References Cited in the file of this patent UNITED STATES PATENTS 2,247,168 Fontaine June 24, 1941 2,250,273 Priester July 22, 1941 2,503,689 Rike Apr. 11, 1950 2,578,016 Rike Dec. 11, 1951 FOREIGN PATENTS 1,220,063 France of 1960
US113437A 1961-05-29 1961-05-29 Apparatus for lifting stacks of building units Expired - Lifetime US3069196A (en)

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Cited By (4)

* Cited by examiner, † Cited by third party
Publication number Priority date Publication date Assignee Title
US3244446A (en) * 1964-08-03 1966-04-05 Greater Iowa Corp Lifting fork for sheet material
US3275367A (en) * 1964-03-25 1966-09-27 Greater Iowa Corp Lifting fork for sheet material
EP0663368A1 (en) * 1994-01-13 1995-07-19 Vaske-Lift Oy Lifting device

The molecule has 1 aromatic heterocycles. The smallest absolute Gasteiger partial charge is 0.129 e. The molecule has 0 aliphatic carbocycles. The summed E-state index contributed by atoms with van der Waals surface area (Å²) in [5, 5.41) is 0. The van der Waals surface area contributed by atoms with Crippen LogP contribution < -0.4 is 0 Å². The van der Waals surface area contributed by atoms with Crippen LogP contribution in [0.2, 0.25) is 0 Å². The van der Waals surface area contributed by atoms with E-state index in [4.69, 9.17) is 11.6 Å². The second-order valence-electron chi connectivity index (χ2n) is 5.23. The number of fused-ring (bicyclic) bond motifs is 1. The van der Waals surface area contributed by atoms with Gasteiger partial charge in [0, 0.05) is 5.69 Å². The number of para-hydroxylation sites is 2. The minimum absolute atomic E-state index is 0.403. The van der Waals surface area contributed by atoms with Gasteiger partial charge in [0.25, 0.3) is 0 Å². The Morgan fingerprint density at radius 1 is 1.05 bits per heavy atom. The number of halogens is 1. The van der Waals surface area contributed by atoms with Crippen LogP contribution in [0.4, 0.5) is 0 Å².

EP0834464A1 (en) * 1996-10-02 1998-04-08 Cardos B.V. An order-collection appliance for collecting orders in warehouses with palletized storage of goods

Citations (5)

* Cited by examiner, † Cited by third party
Publication number Priority date Publication date Assignee Title
US2247168A (en) * 1940-02-21 1941-06-24 Robert A Fontaine Brick grab
US2250273A (en) * 1940-09-14 1941-07-22 Priester Henry Brick unit handling fork
US2503689A (en) * 1946-12-26 1950-04-11 Rike Siles Elmer Brick handling fork
US2578016A (en) * 1949-01-29 1951-12-11 Rike Siles Elmer Brick handling fork mechanism
FR1220063A (en) * 1958-12-24 1960-05-23 Houilleres Bassin Du Nord Process for handling composite loads and equipment for implementing this process

Patent Citations (5)

* Cited by examiner, † Cited by third party